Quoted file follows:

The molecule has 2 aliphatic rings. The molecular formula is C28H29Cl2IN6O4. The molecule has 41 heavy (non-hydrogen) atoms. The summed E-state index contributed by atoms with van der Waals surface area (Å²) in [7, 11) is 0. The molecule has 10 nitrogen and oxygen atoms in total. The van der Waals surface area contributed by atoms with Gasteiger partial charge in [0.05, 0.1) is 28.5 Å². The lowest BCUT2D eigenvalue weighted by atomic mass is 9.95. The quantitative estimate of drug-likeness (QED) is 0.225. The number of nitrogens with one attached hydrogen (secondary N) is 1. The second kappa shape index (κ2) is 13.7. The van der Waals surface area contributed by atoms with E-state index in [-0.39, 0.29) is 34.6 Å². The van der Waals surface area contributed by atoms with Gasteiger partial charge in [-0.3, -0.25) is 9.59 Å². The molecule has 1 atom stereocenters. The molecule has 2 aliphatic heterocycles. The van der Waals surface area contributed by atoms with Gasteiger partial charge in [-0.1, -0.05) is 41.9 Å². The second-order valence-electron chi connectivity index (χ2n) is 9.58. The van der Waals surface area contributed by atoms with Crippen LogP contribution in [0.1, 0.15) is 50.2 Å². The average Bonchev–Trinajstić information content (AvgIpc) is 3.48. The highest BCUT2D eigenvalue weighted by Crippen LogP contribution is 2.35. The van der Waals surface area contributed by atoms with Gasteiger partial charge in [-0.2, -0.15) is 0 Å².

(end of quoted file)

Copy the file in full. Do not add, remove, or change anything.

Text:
The molecule has 2 aliphatic rings. The molecular formula is C28H29Cl2IN6O4. The molecule has 41 heavy (non-hydrogen) atoms. The summed E-state index contributed by atoms with van der Waals surface area (Å²) in [7, 11) is 0. The molecule has 10 nitrogen and oxygen atoms in total. The van der Waals surface area contributed by atoms with Gasteiger partial charge in [0.05, 0.1) is 28.5 Å². The lowest BCUT2D eigenvalue weighted by atomic mass is 9.95. The quantitative estimate of drug-likeness (QED) is 0.225. The number of nitrogens with one attached hydrogen (secondary N) is 1. The second kappa shape index (κ2) is 13.7. The van der Waals surface area contributed by atoms with E-state index in [-0.39, 0.29) is 34.6 Å². The van der Waals surface area contributed by atoms with Gasteiger partial charge in [-0.3, -0.25) is 9.59 Å². The molecule has 1 atom stereocenters. The molecule has 2 aliphatic heterocycles. The van der Waals surface area contributed by atoms with Gasteiger partial charge in [-0.1, -0.05) is 41.9 Å². The second-order valence-electron chi connectivity index (χ2n) is 9.58. The van der Waals surface area contributed by atoms with Crippen LogP contribution in [0.1, 0.15) is 50.2 Å². The average Bonchev–Trinajstić information content (AvgIpc) is 3.48. The highest BCUT2D eigenvalue weighted by Crippen LogP contribution is 2.35. The van der Waals surface area contributed by atoms with Gasteiger partial charge in [-0.2, -0.15) is 0 Å².